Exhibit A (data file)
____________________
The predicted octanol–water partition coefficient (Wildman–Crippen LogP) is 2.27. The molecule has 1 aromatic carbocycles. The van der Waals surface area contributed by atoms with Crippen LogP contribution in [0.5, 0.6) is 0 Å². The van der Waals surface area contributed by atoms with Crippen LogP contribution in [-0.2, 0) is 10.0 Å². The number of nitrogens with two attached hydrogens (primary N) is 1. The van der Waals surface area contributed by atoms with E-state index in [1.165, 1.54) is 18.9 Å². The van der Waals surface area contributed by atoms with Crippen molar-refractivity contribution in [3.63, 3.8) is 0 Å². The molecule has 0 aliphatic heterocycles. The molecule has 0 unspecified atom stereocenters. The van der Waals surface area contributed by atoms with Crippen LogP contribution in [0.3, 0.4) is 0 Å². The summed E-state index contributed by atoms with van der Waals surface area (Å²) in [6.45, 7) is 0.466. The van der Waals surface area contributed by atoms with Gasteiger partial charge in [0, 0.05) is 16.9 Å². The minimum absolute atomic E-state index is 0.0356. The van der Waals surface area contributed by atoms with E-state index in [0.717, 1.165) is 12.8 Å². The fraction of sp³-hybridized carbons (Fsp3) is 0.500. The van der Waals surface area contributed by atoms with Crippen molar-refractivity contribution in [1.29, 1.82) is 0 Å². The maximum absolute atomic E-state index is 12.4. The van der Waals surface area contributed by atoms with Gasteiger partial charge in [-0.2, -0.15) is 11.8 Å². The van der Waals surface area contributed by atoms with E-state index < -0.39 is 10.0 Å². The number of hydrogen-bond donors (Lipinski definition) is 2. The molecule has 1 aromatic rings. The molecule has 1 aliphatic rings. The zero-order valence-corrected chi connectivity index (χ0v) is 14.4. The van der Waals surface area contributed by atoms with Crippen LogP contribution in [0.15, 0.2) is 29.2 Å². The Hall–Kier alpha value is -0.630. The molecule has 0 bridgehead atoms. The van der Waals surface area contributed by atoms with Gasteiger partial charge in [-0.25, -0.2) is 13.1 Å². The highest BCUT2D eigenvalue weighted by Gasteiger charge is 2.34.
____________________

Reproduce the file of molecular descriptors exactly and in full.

The predicted octanol–water partition coefficient (Wildman–Crippen LogP) is 2.27. The molecule has 1 aromatic carbocycles. The van der Waals surface area contributed by atoms with Crippen LogP contribution in [0.5, 0.6) is 0 Å². The van der Waals surface area contributed by atoms with Crippen LogP contribution in [-0.2, 0) is 10.0 Å². The number of nitrogens with two attached hydrogens (primary N) is 1. The van der Waals surface area contributed by atoms with E-state index in [1.165, 1.54) is 18.9 Å². The van der Waals surface area contributed by atoms with Crippen molar-refractivity contribution in [3.63, 3.8) is 0 Å². The molecule has 0 aliphatic heterocycles. The molecule has 0 unspecified atom stereocenters. The van der Waals surface area contributed by atoms with Crippen LogP contribution in [0.3, 0.4) is 0 Å². The summed E-state index contributed by atoms with van der Waals surface area (Å²) in [6.45, 7) is 0.466. The van der Waals surface area contributed by atoms with Gasteiger partial charge in [0, 0.05) is 16.9 Å². The minimum absolute atomic E-state index is 0.0356. The van der Waals surface area contributed by atoms with E-state index in [0.717, 1.165) is 12.8 Å². The fraction of sp³-hybridized carbons (Fsp3) is 0.500. The van der Waals surface area contributed by atoms with Crippen molar-refractivity contribution in [1.29, 1.82) is 0 Å². The maximum absolute atomic E-state index is 12.4. The van der Waals surface area contributed by atoms with Gasteiger partial charge in [-0.2, -0.15) is 11.8 Å². The van der Waals surface area contributed by atoms with E-state index < -0.39 is 10.0 Å². The number of hydrogen-bond donors (Lipinski definition) is 2. The molecule has 1 aromatic rings. The molecule has 1 aliphatic rings. The zero-order valence-corrected chi connectivity index (χ0v) is 14.4. The van der Waals surface area contributed by atoms with Crippen LogP contribution in [0.15, 0.2) is 29.2 Å². The Hall–Kier alpha value is -0.630. The molecule has 0 bridgehead atoms. The van der Waals surface area contributed by atoms with Gasteiger partial charge in [-0.25, -0.2) is 13.1 Å². The highest BCUT2D eigenvalue weighted by Gasteiger charge is 2.34.